The Rise of the Hanukkah Sweater
For many years, while Christmas celebrators were dressing in their finest ugly holiday apparel, those of us who wanted to celebrate Hanukkah were left out in the cold, sans kitschy knitwear. What was a festive Jew to do while the Christians flaunted their light-up Rudolf sweatshirts and tinsel appliques? How could she attend a party without a dancing rabbi knit into her shirt? Could she light the menorah with no dreidels emblazoned on her sleeves?
Luckily, those days are behind us.
In the past five years, ugly Hanukkah sweaters have gained prominence, both in physical stores and on the Internet. One of the first companies to manufacture this sartorially innovative garb was Tipsy Elves, a company founded in 2011. Tipsy Elves mostly makes ugly Christmas sweaters, but one of their founders is half-Catholic and half-Jewish. As a result, you’ll find a few dancing dreidels and joyful rabbis on their site as well.
The first company exclusively dedicated to the ugly Hanukkah sweater was Geltfiend, founded in 2012 by Carin Agiman, a Jewish girl who loved ugly sweater parties and just wanted some kitschy knitwear to represent her own culture. Agiman ran a successful Kickstarter campaign and kept her company going for four Hanukkah seasons, selling surprisingly tasteful dreidel cardigans and pullovers that brilliantly combined Fair Isle patterns with menorahs.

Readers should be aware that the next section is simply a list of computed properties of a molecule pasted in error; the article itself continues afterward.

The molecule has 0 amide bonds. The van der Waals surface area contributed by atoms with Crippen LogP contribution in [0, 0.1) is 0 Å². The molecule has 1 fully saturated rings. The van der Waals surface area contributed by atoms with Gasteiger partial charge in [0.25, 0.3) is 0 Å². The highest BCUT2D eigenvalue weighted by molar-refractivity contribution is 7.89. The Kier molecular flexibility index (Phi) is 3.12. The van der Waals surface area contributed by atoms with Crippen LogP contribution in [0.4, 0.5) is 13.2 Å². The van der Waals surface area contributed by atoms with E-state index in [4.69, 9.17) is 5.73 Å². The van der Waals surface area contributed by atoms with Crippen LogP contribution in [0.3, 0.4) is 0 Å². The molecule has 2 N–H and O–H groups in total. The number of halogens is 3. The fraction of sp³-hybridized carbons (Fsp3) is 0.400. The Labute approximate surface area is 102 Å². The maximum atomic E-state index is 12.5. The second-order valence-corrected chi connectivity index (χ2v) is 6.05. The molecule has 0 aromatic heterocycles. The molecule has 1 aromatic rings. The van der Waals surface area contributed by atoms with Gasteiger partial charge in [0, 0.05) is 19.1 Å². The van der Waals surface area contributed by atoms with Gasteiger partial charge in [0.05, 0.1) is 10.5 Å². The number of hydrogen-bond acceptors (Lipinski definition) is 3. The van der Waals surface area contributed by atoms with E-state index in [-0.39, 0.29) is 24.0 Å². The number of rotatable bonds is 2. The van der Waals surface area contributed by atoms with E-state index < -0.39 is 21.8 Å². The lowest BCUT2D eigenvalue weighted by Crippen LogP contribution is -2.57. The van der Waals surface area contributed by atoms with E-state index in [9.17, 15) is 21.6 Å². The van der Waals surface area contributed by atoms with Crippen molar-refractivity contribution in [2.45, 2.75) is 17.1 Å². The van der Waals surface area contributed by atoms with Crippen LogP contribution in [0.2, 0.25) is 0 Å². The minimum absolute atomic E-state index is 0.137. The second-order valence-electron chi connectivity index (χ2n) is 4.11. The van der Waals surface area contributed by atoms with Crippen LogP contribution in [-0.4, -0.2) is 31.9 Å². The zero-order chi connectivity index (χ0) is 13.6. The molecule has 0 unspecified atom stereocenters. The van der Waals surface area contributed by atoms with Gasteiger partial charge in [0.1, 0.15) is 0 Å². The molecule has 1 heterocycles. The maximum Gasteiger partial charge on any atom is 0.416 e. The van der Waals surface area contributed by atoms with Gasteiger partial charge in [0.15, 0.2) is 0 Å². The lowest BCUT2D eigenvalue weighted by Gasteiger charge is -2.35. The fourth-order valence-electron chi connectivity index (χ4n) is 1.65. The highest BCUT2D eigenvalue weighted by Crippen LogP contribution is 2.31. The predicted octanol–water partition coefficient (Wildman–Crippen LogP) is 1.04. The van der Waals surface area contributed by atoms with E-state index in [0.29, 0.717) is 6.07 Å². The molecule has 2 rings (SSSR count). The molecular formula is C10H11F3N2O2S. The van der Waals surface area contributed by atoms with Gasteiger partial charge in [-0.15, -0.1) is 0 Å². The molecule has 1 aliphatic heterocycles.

Sadly, Agiman decided to close up shop last Hanukkah. But Hanukkah sweaters are now a thing, and while we can’t quite say that they’re everywhere, they’re certainly in a lot of places: Target, Walmart, and Nordstrom, to name a few.
Of course, these sweaters are not without controversy: some commentators are bemoaning Agiman’s failure as a sign that fast fashion and culturally insensitive companies are taking over Hanukkah the way they’ve taken over, well, everything else. And, sadly unsurprisingly, every year seems to bring at least one new sweater design that’s horribly offensive to women, Judaism, or just all humans.
There’s a lot to love; there’s some to hate. But for those of us who’ve always dreamed of bringing that special sartorial edge to holiday parties, Hanukkah sweaters are a boon and a delight. So, if that’s your style, wear those dancing dreidels and garish menorahs with pride, my friends, and enjoy the season.
How to cite this page
Cataneo, Emily. "The Rise of the Hanukkah Sweater." 23 December 2016. Jewish Women's Archive. (Viewed on May 26, 2018) <https://jwa.org/blog/rise-of-hanukkah-sweater>.